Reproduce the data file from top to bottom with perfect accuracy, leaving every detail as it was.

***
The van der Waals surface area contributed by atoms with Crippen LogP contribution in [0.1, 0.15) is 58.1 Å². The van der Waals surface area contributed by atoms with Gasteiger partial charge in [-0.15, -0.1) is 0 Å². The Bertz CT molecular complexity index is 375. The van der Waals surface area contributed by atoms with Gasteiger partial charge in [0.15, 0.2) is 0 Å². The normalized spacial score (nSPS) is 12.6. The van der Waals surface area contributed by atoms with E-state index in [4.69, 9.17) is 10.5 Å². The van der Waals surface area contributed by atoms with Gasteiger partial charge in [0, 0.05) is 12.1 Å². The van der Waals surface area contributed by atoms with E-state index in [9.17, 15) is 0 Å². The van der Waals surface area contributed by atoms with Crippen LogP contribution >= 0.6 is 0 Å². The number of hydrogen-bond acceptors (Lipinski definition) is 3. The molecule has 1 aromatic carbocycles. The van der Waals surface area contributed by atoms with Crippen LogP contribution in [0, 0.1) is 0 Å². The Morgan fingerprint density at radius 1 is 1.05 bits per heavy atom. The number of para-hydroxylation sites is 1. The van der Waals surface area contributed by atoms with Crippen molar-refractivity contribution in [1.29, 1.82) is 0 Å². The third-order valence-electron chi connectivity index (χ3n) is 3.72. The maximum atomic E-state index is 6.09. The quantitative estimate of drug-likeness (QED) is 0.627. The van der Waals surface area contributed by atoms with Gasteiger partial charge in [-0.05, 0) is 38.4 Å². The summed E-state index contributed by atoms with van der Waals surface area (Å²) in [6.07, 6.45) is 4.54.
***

The van der Waals surface area contributed by atoms with Crippen LogP contribution in [0.1, 0.15) is 58.1 Å². The van der Waals surface area contributed by atoms with Gasteiger partial charge in [-0.15, -0.1) is 0 Å². The Bertz CT molecular complexity index is 375. The van der Waals surface area contributed by atoms with Gasteiger partial charge in [0.15, 0.2) is 0 Å². The normalized spacial score (nSPS) is 12.6. The van der Waals surface area contributed by atoms with E-state index in [4.69, 9.17) is 10.5 Å². The van der Waals surface area contributed by atoms with Gasteiger partial charge in [0, 0.05) is 12.1 Å². The van der Waals surface area contributed by atoms with E-state index in [9.17, 15) is 0 Å². The van der Waals surface area contributed by atoms with Crippen LogP contribution >= 0.6 is 0 Å². The number of hydrogen-bond acceptors (Lipinski definition) is 3. The molecule has 1 aromatic carbocycles. The van der Waals surface area contributed by atoms with Crippen LogP contribution in [0, 0.1) is 0 Å². The Morgan fingerprint density at radius 1 is 1.05 bits per heavy atom. The number of para-hydroxylation sites is 1. The van der Waals surface area contributed by atoms with Crippen molar-refractivity contribution in [1.29, 1.82) is 0 Å². The third-order valence-electron chi connectivity index (χ3n) is 3.72. The maximum atomic E-state index is 6.09. The quantitative estimate of drug-likeness (QED) is 0.627. The van der Waals surface area contributed by atoms with Gasteiger partial charge in [-0.05, 0) is 38.4 Å². The summed E-state index contributed by atoms with van der Waals surface area (Å²) in [6.07, 6.45) is 4.54.